Chuck MalloyI heard it countless times when I was growing up in North Idaho, and the sentiment for some people is as strong today. The key for better statehood is for North Idaho to separate from those hardheads in the south and form its own state. 

Hey, it worked in West Virginia, didn’t it?

If North Idaho had its own state, they might have legalized gambling – just as Vernon K. Smith talked about when he ran for governor in 1962. They might even have legalized prostitution in Wallace, which back in the day was the most prosperous industry in the Silver Valley, next to mining.

None of those things happened, thank goodness. But there was no harm in dreaming big.

Folks in Boise might be doing the same kind of wishful thinking for different reasons. Idaho is the reddest of the red states on the electoral map, but the city of Boise has turned sky blue in recent years. People in Boise tend to vote for the most liberal candidates in elections, only to be squashed by rural conservatives. Boise, a bustling city, is a different world from places like Midvale, Cottonwood and my old hometown of Osburn. In the smaller towns, you’ll never hear talk about light rail or downtown trollies.

Three legislative districts in Boise (16, 17 and 18), which were Republican strongholds not too many years ago, are now Democratic cornerstones. Mayor Dave Beiter, a former Democrat legislator, and knocking easily wins re-elections. Sen. Fred Martin is the only Idaho senator with a Boise address. Reps. Lynn Luker and Patrick McDonald are the only Republican House members from Boise.

“If you go back 30 years ago, there were only three Democrats sitting in the Legislature from Boise,” Martin said. “Twenty years ago, there were six or seven. Now there are 12 (counting District 19).” Now Democrats are making a strong bid to take over District 15.

Luker says the demographics mirror national trends.

“A 2014 Pew Research study confirms what many suspected, and that is those of more liberal persuasion tend to live in urban, walkable communities, while those of a more conservative mind prefer the space found in rural and small-town life. Suburbia falls in the middle with an overlap of both, but truly loved by a majority of neither. District 15 has also changed some, but I believe maintains its appeal to conservatives.”

This year, Democrats are fielding three energetic candidates who are raising money, wearing out hands knocking on doors in an effort to change the District 15 landscape.They’re talking about spending more on education, Medicaid expansion, raising the minimum wage and keeping lands under federal control. The state Republican Party, not taking anything for granted, has responded by opening a field office in District 15 to promote the incumbents.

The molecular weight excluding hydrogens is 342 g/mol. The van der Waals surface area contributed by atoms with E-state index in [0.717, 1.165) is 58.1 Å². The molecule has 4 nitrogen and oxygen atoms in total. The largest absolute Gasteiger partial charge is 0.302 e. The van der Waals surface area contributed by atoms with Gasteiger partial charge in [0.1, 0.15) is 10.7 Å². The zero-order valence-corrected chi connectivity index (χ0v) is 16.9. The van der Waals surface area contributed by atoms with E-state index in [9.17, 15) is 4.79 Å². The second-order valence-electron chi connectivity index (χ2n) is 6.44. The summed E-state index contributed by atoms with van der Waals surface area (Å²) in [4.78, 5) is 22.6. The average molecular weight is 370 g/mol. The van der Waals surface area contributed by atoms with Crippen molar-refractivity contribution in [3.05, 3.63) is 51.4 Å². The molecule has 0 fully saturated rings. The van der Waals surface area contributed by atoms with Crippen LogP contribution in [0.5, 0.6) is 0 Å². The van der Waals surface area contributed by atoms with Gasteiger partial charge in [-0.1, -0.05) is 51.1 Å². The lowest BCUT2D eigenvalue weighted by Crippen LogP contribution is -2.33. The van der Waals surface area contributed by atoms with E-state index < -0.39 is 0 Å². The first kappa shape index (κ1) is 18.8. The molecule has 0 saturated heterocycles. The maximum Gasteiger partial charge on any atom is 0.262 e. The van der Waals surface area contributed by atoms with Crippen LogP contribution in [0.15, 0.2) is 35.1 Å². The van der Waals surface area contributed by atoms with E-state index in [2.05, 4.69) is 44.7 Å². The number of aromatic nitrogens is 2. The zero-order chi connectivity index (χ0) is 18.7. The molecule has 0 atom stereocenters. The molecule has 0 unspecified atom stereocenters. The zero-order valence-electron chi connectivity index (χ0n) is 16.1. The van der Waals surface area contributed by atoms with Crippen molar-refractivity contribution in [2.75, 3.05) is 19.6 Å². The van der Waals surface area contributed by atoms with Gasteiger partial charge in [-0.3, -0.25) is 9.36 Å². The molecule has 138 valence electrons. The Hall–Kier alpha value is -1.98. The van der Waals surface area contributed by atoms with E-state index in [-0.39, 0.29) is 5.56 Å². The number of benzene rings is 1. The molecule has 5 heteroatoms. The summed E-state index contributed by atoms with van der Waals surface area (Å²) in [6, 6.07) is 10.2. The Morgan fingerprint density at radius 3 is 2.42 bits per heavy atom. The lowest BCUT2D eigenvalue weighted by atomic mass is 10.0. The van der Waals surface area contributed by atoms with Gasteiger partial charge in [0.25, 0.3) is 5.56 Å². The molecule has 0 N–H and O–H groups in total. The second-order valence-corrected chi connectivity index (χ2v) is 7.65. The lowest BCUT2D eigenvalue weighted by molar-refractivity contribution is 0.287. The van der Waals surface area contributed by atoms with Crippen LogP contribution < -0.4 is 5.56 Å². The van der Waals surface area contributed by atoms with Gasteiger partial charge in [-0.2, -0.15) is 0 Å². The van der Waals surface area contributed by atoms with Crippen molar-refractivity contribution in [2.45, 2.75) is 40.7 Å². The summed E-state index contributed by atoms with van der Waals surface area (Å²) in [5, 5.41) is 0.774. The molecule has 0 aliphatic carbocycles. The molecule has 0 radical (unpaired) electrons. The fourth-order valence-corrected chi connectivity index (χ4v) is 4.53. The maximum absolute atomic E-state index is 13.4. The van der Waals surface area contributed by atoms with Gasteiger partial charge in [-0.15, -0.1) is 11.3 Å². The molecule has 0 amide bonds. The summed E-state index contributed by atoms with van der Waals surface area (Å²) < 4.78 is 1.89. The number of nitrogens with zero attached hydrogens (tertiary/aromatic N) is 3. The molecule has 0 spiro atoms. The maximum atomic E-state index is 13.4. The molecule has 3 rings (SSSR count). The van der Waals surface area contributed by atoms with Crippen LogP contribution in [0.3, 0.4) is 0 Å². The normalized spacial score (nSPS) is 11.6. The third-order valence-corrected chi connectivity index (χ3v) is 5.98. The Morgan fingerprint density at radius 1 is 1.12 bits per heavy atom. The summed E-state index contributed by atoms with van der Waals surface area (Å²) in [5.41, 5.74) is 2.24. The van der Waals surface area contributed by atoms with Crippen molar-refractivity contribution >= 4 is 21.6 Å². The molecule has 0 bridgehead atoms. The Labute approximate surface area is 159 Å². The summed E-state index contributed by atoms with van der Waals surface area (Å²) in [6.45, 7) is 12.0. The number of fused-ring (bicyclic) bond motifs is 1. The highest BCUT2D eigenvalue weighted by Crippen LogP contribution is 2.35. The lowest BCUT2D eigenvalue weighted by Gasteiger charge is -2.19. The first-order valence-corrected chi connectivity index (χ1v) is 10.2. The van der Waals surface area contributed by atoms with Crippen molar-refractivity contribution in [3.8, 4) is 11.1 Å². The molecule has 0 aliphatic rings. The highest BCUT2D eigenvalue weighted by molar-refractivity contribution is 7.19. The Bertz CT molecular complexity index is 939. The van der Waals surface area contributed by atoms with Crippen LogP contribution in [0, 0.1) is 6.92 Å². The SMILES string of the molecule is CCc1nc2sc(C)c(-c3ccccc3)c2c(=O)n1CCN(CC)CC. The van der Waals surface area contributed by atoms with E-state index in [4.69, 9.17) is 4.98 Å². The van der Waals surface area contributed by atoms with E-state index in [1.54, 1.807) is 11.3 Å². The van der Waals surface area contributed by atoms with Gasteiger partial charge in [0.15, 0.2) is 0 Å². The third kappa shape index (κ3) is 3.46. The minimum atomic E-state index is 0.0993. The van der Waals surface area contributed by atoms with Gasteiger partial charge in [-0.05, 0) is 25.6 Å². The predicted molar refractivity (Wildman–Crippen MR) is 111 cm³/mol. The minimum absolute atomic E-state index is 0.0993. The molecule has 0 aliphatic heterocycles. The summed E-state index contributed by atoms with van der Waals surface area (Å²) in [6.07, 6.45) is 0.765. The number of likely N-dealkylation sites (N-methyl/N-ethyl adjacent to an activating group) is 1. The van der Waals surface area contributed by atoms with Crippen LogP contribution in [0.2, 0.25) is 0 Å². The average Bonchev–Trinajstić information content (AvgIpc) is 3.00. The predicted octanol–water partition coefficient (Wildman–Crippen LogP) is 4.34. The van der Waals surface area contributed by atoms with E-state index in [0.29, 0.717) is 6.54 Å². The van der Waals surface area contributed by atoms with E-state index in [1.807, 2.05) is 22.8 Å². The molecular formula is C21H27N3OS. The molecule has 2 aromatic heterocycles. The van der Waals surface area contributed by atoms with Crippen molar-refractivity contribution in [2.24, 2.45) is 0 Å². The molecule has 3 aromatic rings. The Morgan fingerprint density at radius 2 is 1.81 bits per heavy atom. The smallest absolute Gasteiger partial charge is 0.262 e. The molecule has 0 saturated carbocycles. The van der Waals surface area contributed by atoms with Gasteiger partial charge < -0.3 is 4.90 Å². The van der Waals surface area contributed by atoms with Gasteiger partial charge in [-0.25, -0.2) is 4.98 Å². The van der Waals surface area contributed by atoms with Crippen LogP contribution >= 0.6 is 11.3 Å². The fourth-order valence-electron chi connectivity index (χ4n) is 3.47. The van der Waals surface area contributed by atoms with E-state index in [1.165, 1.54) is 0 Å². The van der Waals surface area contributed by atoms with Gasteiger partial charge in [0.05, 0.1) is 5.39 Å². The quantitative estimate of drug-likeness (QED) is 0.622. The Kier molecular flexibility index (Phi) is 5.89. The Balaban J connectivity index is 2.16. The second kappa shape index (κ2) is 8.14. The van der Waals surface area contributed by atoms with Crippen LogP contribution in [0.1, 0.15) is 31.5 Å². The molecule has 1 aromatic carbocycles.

The strongest Democratic candidate appears to be Steve Berch, who two years ago grabbed 48 percent of the vote against Luker – the most conservative GOP candidate. Berch is perceived, even by Republicans, as one of the hardest working candidates in the field.

Berch’s never-ending door-knocking campaign is similar to the approach employed by state tax commissioner, and former Democratic Sen. Elliot Werk in nearby District 17. Werk’s tireless campaigning was a big factor in changing the entire makeup of  District 17. His efforts helped create a safe seat for Rep. Sue Chew, who rarely proposes or debates bills, but easily wins elections.

Berch’s fellow Democrats running in District 15 are not“token” candidates by any means. Jake Ellis, a retired Boise firefighter, and Laura Metzler have been doing the door knocking along with Berch. Ellis, who has Beiter’s backing, is running against McDonald, a retired state policeman who has made a favorable impression with his common-sense approach. Metzler, who worked on Berch’s campaign four years ago, is running against Martin, which is a difficult task – but not an impossible one in her view.

As Berch sees it, “Democrats are more aligned with the people in Boise than Republicans.” That may be true from an overall perspective.

“Obviously, nothing should be over-simplified,” says Luker. “All voters are significant and any given individual voter may not follow the pattern, so getting out the vote efforts are important.”

Up to now, Republicans have the edge in getting their District 15 supporters to the polls.

Chuck Malloy is a columnist with Idaho Politics Weekly. He is a native Idahoan, a graduate of the University of Idaho and long-time political reporter and editorial writer. He is a former political editor of the Post Register of Idaho Falls and a former editorial writer for the Idaho Statesman. He may be contacted at: This email address is being protected from spambots. You need JavaScript enabled to view it.